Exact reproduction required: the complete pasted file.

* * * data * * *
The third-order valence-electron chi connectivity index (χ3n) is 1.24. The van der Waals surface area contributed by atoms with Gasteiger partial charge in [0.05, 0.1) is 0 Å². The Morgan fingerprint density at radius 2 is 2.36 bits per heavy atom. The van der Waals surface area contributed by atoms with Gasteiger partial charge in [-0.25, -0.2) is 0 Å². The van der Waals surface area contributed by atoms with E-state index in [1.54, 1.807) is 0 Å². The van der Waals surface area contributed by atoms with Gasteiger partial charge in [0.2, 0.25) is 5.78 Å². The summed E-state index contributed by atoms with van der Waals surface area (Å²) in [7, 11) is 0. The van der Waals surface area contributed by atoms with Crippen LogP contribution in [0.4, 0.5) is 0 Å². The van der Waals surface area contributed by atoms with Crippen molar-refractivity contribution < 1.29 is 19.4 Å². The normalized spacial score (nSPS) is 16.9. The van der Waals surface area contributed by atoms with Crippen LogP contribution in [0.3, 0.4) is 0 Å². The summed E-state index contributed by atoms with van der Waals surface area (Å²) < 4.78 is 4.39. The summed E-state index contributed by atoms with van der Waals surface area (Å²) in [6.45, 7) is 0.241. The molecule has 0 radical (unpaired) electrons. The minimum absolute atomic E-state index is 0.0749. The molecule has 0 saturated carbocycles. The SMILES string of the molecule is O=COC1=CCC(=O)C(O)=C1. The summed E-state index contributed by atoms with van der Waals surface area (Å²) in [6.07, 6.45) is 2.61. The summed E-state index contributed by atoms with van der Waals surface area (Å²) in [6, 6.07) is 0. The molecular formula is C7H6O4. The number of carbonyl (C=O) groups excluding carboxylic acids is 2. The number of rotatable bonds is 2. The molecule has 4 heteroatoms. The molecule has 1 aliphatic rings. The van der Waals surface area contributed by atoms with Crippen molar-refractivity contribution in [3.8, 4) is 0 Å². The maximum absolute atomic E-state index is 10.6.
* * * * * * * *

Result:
The third-order valence-electron chi connectivity index (χ3n) is 1.24. The van der Waals surface area contributed by atoms with Gasteiger partial charge in [0.05, 0.1) is 0 Å². The Morgan fingerprint density at radius 2 is 2.36 bits per heavy atom. The van der Waals surface area contributed by atoms with Gasteiger partial charge in [-0.25, -0.2) is 0 Å². The van der Waals surface area contributed by atoms with E-state index in [1.54, 1.807) is 0 Å². The van der Waals surface area contributed by atoms with Gasteiger partial charge in [0.2, 0.25) is 5.78 Å². The summed E-state index contributed by atoms with van der Waals surface area (Å²) in [7, 11) is 0. The van der Waals surface area contributed by atoms with Crippen LogP contribution in [0.4, 0.5) is 0 Å². The van der Waals surface area contributed by atoms with Crippen molar-refractivity contribution < 1.29 is 19.4 Å². The normalized spacial score (nSPS) is 16.9. The van der Waals surface area contributed by atoms with Crippen LogP contribution in [0.3, 0.4) is 0 Å². The summed E-state index contributed by atoms with van der Waals surface area (Å²) < 4.78 is 4.39. The summed E-state index contributed by atoms with van der Waals surface area (Å²) in [6.45, 7) is 0.241. The molecule has 0 radical (unpaired) electrons. The minimum absolute atomic E-state index is 0.0749. The molecule has 0 saturated carbocycles. The SMILES string of the molecule is O=COC1=CCC(=O)C(O)=C1. The summed E-state index contributed by atoms with van der Waals surface area (Å²) in [6.07, 6.45) is 2.61. The summed E-state index contributed by atoms with van der Waals surface area (Å²) in [6, 6.07) is 0. The molecular formula is C7H6O4. The number of carbonyl (C=O) groups excluding carboxylic acids is 2. The number of rotatable bonds is 2. The molecule has 4 heteroatoms. The molecule has 1 aliphatic rings. The van der Waals surface area contributed by atoms with Crippen molar-refractivity contribution in [3.8, 4) is 0 Å². The maximum absolute atomic E-state index is 10.6.